Part of the Company's strategy involves deploying capital in investments that enhance the Company's business, which includes pursuing strategic acquisitions to strengthen the Company's scientific capabilities and enhance therapeutic expertise, enhance esoteric testing and global drug development capabilities, and increase presence in key geographic areas. Since 2015, the Company has invested net cash of approximately $7.2 billion and equity of $1.8 billion in strategic business acquisitions. However, the Company cannot assure that it will be able to identify acquisition targets that are attractive to the Company or that are of a large enough size to have a meaningful impact on the Company's operating results. Furthermore, the successful closing and integration of a strategic acquisition entails numerous risks, including, among others:
failure to obtain regulatory clearance, including due to antitrust concerns;
loss of key customers or employees;
difficulty in consolidating redundant facilities and infrastructure and in standardizing information and other systems;
unidentified regulatory problems;
failure to maintain the quality of services that such companies have historically provided;
unanticipated costs and other liabilities;
potential liabilities related to litigation including the acquired companies;
potential periodic impairment of goodwill and intangible assets acquired;
coordination of geographically separated facilities and workforces; and
the potential disruption of the ongoing business and diversion of management's resources.
The Company cannot assure that current or future acquisitions, if any, or any related integration efforts will be successful, or
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that the Company's business will not be adversely affected by any future acquisitions, including with respect to revenues and profitability. Even if the Company is able to successfully integrate the operations of businesses that it may acquire in the future, the Company may not be able to realize the benefits that it expects from such acquisitions.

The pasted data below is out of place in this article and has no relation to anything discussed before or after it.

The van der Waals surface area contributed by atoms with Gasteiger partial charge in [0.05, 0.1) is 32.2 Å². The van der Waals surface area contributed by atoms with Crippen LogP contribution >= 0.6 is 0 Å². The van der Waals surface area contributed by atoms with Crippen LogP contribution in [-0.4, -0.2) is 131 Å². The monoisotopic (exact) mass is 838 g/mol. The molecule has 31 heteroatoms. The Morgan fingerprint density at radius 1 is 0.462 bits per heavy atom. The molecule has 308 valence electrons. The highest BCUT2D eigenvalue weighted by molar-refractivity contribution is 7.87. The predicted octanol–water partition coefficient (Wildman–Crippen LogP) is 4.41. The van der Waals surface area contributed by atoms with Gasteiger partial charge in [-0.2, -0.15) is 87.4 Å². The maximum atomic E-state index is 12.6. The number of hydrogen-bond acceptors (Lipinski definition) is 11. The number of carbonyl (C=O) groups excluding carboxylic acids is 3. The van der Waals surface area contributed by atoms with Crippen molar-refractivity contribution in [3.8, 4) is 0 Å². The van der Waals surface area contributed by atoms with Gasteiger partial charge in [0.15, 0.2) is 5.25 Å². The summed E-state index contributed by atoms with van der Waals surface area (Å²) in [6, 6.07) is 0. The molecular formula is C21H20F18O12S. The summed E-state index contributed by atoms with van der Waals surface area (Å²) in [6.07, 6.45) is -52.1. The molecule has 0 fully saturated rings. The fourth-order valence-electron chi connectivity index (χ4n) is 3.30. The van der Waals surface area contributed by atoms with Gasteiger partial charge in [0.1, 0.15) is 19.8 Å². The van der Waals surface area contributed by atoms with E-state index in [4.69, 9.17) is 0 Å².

Continued and increased consolidation of MCOs, biopharmaceutical companies, health systems, physicians and other customers could adversely affect the Company's business.
Many healthcare companies and providers, including MCOs, biopharmaceutical companies, health systems and physician practices are consolidating through mergers, acquisitions, joint ventures and other types of transactions and collaborations. In addition to these more traditional horizontal mergers that involve entities that previously competed against each other, the healthcare industry is experiencing an increase in vertical mergers, which involve entities that previously did not offer competing goods or services. As the healthcare industry consolidates, competition to provide goods and services may become more intense, and vertical mergers may give those combined companies greater control over more aspects of healthcare, including increased bargaining power. This competition and increased customer bargaining power may adversely affect the price and volume of the Company’s services.
In addition, as the broader healthcare industry trend of consolidation continues, including the acquisition of physician practices by health systems, relationships with hospital-based health systems and integrated delivery networks are becoming more important. Dx has a well-established base of relationships with those systems and networks, including collaborative agreements. Dx's inability to retain its existing relationships with those physicians as they become part of healthcare systems and networks and/or to create new relationships could impact its ability to successfully grow its business.
Unproductive labor environments, union strikes, work stoppages, Works Council negotiations, or failure to comply with labor or employment laws could adversely affect the Company's operations and have a material adverse effect upon the Company's business.